Atmospheric Profiling

The AERI instrument detects vertical and temporal (time) changes of temperature and water vapor in the lower part of the earth's atmosphere via changes in measured down going infrared radiation coming from the lower atmosphere. With a temporal resolution of less than 10 minutes and an optimal vertical resolution of 100 meters, the AERI instrument can observe meteorologically important mesoscale phenomena, such as boundary layer evolution, cold/warm frontal passages, dry lines, and thunderstorm outflow boundaries. These temperature and moisture vertical retrievals provide data for stability index monitoring, planetary boundary layer research, mesoscale model initialization, verification, and nowcasting. The AERI instrument is also used in the Department of Energy's Atmospheric Radiation Measurement (ARM) program.

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Cloud Retrieval

Ground-based AERI and Raman Lidar measurements are used to infer cirrus cloud absorption optical depth and effective particle size. The high spectral resolution AERI measurements allow inversion of the infrared radiative transfer equation between gaseous absorption lines (e.g., regions of minimal atmospheric emission), referred to as microwindows, to derive the cloud infrared absorption optical depth. Lidar data are used to determine cloud boundaries, while also providing an independent measurement of cloud optical depth. Optical depth spectral variation, across the 8 to 12 micron atmospheric window, yields information on particle size and shape. A best fit of absorption optical depth to the measured absorption optical depth is used to determine the effective radius of particles within the cloud.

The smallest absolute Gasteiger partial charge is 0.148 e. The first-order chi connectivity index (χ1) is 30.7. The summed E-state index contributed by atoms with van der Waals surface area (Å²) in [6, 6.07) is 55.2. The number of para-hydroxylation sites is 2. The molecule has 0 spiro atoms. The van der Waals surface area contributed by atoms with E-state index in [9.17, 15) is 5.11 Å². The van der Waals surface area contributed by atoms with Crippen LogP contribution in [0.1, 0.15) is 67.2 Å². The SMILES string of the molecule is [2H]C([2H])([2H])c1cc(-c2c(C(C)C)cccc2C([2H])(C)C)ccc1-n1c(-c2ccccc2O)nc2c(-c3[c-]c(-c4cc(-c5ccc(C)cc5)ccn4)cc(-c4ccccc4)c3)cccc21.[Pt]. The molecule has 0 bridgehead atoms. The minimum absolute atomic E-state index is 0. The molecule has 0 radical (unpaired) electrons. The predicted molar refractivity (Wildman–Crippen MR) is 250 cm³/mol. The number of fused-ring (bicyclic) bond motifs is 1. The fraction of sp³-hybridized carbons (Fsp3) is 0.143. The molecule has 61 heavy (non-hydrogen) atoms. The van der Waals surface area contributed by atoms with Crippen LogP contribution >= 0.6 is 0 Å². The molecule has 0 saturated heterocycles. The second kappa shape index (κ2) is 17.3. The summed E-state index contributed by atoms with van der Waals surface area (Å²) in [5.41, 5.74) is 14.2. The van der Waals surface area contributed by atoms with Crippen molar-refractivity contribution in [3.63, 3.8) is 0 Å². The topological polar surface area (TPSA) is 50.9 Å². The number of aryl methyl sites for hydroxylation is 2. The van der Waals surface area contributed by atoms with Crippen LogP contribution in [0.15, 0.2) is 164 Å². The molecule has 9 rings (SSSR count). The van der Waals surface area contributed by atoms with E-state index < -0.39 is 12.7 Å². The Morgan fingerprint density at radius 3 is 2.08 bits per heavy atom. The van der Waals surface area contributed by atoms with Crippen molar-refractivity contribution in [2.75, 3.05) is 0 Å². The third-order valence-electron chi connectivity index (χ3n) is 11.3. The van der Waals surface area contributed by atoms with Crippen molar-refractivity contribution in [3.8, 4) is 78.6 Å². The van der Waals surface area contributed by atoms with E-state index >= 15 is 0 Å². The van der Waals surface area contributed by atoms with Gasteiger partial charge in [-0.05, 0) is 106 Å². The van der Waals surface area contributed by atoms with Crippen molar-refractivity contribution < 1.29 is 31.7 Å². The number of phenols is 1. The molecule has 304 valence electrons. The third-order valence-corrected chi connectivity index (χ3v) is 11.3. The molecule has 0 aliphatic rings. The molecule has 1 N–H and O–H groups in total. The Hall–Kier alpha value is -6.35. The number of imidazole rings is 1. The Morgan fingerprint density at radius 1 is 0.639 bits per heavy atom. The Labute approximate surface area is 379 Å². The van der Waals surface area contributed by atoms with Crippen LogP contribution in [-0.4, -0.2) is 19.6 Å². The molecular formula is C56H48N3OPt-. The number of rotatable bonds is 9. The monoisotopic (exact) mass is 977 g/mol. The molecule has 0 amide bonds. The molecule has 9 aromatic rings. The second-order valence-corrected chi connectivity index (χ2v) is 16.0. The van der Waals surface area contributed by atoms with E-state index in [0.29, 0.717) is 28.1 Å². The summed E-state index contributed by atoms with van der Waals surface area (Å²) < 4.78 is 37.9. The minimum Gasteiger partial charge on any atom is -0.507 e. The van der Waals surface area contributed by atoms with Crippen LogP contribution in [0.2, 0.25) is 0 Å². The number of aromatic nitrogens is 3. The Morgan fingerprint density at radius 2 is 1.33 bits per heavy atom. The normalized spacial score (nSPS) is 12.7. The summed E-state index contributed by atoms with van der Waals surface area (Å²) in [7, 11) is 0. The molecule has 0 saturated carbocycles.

Atmospheric Profile Validation

Currently, the AERIBAGO is involved in efforts to validate atmospheric profiles measured by both the Tropospheric Airborne Meteorological Data Reporting (TAMDAR) system and the Water Vapor Sensing System 2 (WVSS2) instrument.

Both of these systems are being deployed with the goal to design, build, and fly an inexpensive instrument that would measure meteorological variables from commuter aircraft flying to small and medium size cities. It is anticipated that they will result in more accurate weather forecasts and reduce aircraft accidents and delays.

See also: TAMDAR Moisture/Temperature Profile AERIBAGO Validation Presentation (TAMDAR Meeting, June 2004)

Last updated: March 10, 2005 by SSEC Webmaster